Sreypich Lay and Pechmonyleap Neang
Cambodian Education Forum
Phnom Penh, Cambodia
Urbanization contributes significantly to the development of a country. Notably, in both developed and developing countries, disparity among people in rural and urban areas has become a major concern in the process of urbanization. As the economic growth of Cambodia has risen considerably over the past few decades, Cambodians have increasingly moved to urban areas to seek job opportunities and better lives. Drawing on secondary sources, this article discusses the issues concerning urbanization, including development and disparity in Cambodia. The article argues that urbanization brings enormous economic growth but at the same time widens social and economic disparities among different stakeholders in Cambodia.
Keywords: Urbanization; development; disparity; Cambodia
Urbanization offers a high chance of employment to the citizens of a country. The share of the city population is booming to meet the demand for labor in urban-based industries, such as garment sectors, construction, manufacturing, tourism, services, and trade. According to the World Bank (2020), over half of the world’s population today dwells in urban areas, and this trend is expected to continue. The number of people living in the cities is expected to rise to 6 billion by 2045, equivalent to an increase of 2 billion urban inhabitants. It is also estimated that over 80% of the global GDP (Gross Domestic Product) will be achieved in urban areas (World Bank, 2020). Urbanization will contribute to sustainable growth if it is well managed by increasing productivity and promoting new ideas and innovation. According to Nguyen and Nguyen (2018), many countries have been urbanizing at their own pace, and the level and speed of urbanization vary from country to country based on the geographic region, size of the country, and level of development.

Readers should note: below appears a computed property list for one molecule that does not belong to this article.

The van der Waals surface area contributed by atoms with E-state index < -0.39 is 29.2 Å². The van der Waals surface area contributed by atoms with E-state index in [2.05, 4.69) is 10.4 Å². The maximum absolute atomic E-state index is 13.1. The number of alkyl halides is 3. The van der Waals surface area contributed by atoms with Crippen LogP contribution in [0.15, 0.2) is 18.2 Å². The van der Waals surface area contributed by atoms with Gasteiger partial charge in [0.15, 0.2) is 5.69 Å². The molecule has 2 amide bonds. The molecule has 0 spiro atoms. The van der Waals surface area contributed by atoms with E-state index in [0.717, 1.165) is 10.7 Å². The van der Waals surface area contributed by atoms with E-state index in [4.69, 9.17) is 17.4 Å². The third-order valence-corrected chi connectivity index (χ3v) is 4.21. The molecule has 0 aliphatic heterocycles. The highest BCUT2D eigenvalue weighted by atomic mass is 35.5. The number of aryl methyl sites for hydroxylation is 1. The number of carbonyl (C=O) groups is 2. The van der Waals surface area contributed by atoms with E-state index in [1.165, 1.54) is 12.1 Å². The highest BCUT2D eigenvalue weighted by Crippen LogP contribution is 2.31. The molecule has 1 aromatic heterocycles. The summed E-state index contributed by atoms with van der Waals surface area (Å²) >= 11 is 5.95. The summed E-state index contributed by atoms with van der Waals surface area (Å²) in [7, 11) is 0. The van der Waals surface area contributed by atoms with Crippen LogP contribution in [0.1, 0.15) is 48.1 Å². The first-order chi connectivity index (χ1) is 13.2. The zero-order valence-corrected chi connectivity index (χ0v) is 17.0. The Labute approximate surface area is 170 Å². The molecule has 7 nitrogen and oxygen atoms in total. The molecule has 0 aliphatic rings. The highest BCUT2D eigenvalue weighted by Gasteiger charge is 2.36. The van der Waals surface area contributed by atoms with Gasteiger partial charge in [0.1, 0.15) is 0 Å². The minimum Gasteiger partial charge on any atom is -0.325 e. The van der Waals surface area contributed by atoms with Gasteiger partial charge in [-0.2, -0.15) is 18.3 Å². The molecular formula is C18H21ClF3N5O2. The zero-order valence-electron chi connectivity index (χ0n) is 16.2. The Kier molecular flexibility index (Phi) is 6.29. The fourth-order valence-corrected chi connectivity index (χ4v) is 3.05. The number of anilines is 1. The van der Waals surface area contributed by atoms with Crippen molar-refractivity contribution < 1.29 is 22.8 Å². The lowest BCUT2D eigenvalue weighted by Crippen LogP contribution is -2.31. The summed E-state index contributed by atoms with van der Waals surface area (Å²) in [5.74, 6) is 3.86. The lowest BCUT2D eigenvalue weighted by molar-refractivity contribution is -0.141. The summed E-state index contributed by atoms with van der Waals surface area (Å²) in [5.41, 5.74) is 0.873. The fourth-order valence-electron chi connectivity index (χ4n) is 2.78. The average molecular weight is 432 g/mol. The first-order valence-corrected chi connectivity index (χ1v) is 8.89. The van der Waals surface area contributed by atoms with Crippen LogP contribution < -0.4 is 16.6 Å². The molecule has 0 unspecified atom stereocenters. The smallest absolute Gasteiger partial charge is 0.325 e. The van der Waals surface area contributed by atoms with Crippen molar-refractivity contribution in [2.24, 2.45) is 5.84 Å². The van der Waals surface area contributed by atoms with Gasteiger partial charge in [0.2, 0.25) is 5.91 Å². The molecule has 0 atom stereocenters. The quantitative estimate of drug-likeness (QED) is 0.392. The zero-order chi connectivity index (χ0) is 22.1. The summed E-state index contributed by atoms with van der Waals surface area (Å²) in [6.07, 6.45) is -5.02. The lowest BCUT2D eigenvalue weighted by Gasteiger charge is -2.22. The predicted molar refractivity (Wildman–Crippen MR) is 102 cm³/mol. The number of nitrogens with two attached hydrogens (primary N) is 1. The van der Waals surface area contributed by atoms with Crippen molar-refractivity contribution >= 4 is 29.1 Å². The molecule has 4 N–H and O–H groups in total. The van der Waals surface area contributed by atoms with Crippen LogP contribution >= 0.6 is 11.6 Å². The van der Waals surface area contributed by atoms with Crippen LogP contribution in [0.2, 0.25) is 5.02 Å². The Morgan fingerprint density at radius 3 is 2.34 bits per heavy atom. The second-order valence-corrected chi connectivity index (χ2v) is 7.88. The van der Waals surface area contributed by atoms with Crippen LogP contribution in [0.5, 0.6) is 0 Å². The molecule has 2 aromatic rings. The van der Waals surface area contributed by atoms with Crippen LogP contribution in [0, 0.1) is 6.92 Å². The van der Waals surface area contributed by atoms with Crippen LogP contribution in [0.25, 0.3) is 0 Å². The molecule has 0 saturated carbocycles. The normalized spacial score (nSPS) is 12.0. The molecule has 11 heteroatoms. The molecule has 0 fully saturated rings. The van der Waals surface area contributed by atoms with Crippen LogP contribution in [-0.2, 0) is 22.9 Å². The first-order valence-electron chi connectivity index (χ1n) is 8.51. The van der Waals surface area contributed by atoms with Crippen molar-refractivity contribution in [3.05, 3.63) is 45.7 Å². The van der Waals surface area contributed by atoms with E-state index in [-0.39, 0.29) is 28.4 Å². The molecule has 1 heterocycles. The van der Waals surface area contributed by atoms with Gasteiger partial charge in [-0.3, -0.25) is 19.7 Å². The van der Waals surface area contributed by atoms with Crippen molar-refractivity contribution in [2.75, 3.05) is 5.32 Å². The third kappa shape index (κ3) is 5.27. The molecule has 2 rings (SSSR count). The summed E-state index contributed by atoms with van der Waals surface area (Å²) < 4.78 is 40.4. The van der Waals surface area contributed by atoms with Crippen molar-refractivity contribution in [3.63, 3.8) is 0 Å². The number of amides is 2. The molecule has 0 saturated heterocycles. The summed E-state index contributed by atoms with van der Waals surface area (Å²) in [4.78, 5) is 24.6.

In the context of Cambodia, in the last two decades, the country has been implementing national policies to facilitate internal migration and ensure good basic services for the newly settled migrants, but coherence and proper implementation of policies are still lacking (Diepart & Ngin, 2020; Hing & Ly, 2014). As urbanization generates a lot of manual and blue-collar jobs, rural citizens are moving to towns and the capital city to seek a better life. This trend presents a dual potential for development and disparity, particularly among citizens in a developing country like Cambodia.
This article aims to highlight the relationship between urbanization and urban poverty. It begins by discussing issues around urbanization and urban poverty in general. It then elaborates on the issue of urbanization and economic growth in Cambodia, arguing that urban migration has led to both development and more inequality. The article concludes by offering a few key solutions to address the disparities in the urban areas of Cambodia.
The role of urbanization
Urbanization has been a key factor contributing to the development process throughout history (Bairoch, 1988). No country has achieved high levels of economic growth without urbanization (World Bank, 2017). Urbanization plays a critical role in the structure of society and economy of both developed and developing countries by offering opportunities for people to access educational services, health, and employment. Education capital determines a nation’s ability to develop new technologies and adapt existing technologies (Aghion & Howitt, 2019). Moreover, urbanization is an important contributing factor to business growth (Glaeser et al., 2010). As Nguyen and Nguyen (2018) noted, the concentration of enterprises and agglomeration of people in urban areas help reduce the costs of business transactions and production; moreover, it makes business easier in accessing finance and promoting business ideas with a larger market than in rural areas. Therefore, urbanization attracts more entrepreneurs and enterprises to do business in urban areas rather than in rural areas. There are also spillover effects of urban development on rural areas with the attraction of highly skilled and talented people to cities through migration. Consequently, manufacturing skills, technology, the transfer of information, and finance can be improved in areas where migrants have left.
Urbanization and urban poverty